bicycle touring

Having always lived in places where, by and large, we fit in, cycling through China, where we couldn't have stuck out more if we'd tried, was an eye-opening, life-changing experience. We'll never forget it.
Wherever we go, people pepper Stephen and me with a steady stream of questions about our worldwide bicycle trip. One of the most asked is "Have you ever gotten sick from the food?" So far, the answer is no, and we're crossing our fingers that it stays that way.
Travelling in China can be a bumpy road. There have been days when Stephen and I just look at each other in astonishment: this is what cycle touring is all about!
The policeman comes into our room. It's almost 10pm, and we have been at the hotel for five hours, but it is clear that there is something he needs urgently. He says a few things to us in Chinese. We give him our now well-practiced blank stares of incomprehension.
In China, we are Foreign Tourists, with a capital FT. There is no way to disguise it, to pretend we belong here, to go unnoticed in a crowd. Still, we are surprised by how rare the sight of a non-Asian tourist is on the streets of Beijing. So much so, that after a few days, we start to do as the Chinese do, and gape openly at any white people we see.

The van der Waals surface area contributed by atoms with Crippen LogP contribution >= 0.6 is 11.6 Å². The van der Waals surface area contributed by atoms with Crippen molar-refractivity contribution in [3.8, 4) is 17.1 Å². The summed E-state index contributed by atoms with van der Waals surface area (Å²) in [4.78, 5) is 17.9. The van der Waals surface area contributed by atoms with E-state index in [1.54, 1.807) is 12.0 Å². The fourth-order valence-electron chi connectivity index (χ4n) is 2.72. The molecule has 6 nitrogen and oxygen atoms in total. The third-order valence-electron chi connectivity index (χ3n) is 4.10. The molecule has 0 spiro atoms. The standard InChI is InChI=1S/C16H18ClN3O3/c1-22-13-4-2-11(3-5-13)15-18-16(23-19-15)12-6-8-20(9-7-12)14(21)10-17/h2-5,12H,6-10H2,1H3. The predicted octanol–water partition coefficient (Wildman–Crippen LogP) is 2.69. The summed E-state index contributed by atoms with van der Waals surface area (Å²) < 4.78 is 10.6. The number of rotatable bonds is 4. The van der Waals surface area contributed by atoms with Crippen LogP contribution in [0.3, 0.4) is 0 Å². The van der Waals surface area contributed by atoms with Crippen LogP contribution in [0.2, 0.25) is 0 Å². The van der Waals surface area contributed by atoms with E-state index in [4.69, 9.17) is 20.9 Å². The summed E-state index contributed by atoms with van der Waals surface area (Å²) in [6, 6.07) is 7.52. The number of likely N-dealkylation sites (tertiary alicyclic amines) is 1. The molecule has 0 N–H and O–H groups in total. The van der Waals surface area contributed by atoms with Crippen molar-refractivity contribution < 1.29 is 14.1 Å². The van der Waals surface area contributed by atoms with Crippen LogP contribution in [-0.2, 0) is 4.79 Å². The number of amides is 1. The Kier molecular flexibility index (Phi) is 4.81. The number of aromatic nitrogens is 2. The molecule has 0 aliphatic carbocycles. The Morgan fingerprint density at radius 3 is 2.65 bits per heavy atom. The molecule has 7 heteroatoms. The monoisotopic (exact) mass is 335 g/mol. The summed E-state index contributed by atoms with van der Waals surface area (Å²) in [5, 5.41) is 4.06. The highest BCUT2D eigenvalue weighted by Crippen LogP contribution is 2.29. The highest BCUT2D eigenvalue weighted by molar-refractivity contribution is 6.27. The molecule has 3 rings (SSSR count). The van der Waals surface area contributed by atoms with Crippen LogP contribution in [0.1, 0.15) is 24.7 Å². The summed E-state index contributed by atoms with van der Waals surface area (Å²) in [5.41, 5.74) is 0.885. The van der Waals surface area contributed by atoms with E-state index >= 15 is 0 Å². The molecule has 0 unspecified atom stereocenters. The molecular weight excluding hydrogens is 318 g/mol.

Hungary, a country that is known for her magnificent capital city and not much else. But we soon discovered that Hungary is far more than just Budapest.
In the winter there is skiing. In the summer, you can take a cable car to the top and hike through the alpine meadows, admire the wildflowers, throw snowballs at your friends, and visit the herder's settlements to view their unique wooden huts.
The best thing about bicycle touring is the contrast. You experience the discomfort of being outdoors in all kinds of weather, eat a variety of strange foods, both good and bad, and sleep in lots of unorthodox places. With the first leg of our bicycle tour, from Rome to Russia, behind us, Stephen and I have been reflecting on the best food, drink, and accommodation we've had.
In the West we have an inbuilt weakness. We don't want to impose. We don't want to put someone out. We just don't want to make a nuisance of ourselves.
You won't be able to avoid all arguments and squabbles while you're travelling, and it wouldn't be great for your mental health to try. But with a little practice, you can erase most of the unnecessary bickering and resentment, and truly enjoy each others' company day after day after day after...